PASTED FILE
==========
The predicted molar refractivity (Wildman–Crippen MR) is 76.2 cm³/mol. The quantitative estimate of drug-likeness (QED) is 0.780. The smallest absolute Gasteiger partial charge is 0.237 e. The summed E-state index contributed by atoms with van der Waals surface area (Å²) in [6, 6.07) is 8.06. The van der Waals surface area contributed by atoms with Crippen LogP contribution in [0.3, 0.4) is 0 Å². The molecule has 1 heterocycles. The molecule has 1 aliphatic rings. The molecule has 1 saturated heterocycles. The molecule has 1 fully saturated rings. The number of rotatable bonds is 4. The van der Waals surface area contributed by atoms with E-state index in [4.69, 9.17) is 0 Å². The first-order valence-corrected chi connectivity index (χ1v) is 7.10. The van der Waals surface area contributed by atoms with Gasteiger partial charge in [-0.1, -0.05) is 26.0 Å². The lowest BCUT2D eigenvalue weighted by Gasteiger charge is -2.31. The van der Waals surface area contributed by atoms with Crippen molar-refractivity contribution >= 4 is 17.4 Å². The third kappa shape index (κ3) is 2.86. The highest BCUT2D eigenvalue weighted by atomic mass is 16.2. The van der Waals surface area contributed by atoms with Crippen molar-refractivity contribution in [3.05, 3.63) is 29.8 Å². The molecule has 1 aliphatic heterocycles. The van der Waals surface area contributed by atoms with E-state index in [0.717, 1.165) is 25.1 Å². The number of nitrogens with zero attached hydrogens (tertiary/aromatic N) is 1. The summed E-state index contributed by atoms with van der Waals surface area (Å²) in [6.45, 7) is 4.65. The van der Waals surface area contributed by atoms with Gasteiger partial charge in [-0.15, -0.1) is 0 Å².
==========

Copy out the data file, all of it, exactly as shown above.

The predicted molar refractivity (Wildman–Crippen MR) is 76.2 cm³/mol. The quantitative estimate of drug-likeness (QED) is 0.780. The smallest absolute Gasteiger partial charge is 0.237 e. The summed E-state index contributed by atoms with van der Waals surface area (Å²) in [6, 6.07) is 8.06. The van der Waals surface area contributed by atoms with Crippen LogP contribution in [0.3, 0.4) is 0 Å². The molecule has 1 heterocycles. The molecule has 1 aliphatic rings. The molecule has 1 saturated heterocycles. The molecule has 1 fully saturated rings. The number of rotatable bonds is 4. The van der Waals surface area contributed by atoms with E-state index in [4.69, 9.17) is 0 Å². The first-order valence-corrected chi connectivity index (χ1v) is 7.10. The van der Waals surface area contributed by atoms with Gasteiger partial charge in [-0.1, -0.05) is 26.0 Å². The lowest BCUT2D eigenvalue weighted by Gasteiger charge is -2.31. The van der Waals surface area contributed by atoms with Crippen molar-refractivity contribution >= 4 is 17.4 Å². The third kappa shape index (κ3) is 2.86. The highest BCUT2D eigenvalue weighted by atomic mass is 16.2. The van der Waals surface area contributed by atoms with Crippen molar-refractivity contribution in [3.05, 3.63) is 29.8 Å². The molecule has 1 aliphatic heterocycles. The van der Waals surface area contributed by atoms with E-state index in [0.717, 1.165) is 25.1 Å². The number of nitrogens with zero attached hydrogens (tertiary/aromatic N) is 1. The summed E-state index contributed by atoms with van der Waals surface area (Å²) in [6.45, 7) is 4.65. The van der Waals surface area contributed by atoms with Gasteiger partial charge in [-0.15, -0.1) is 0 Å².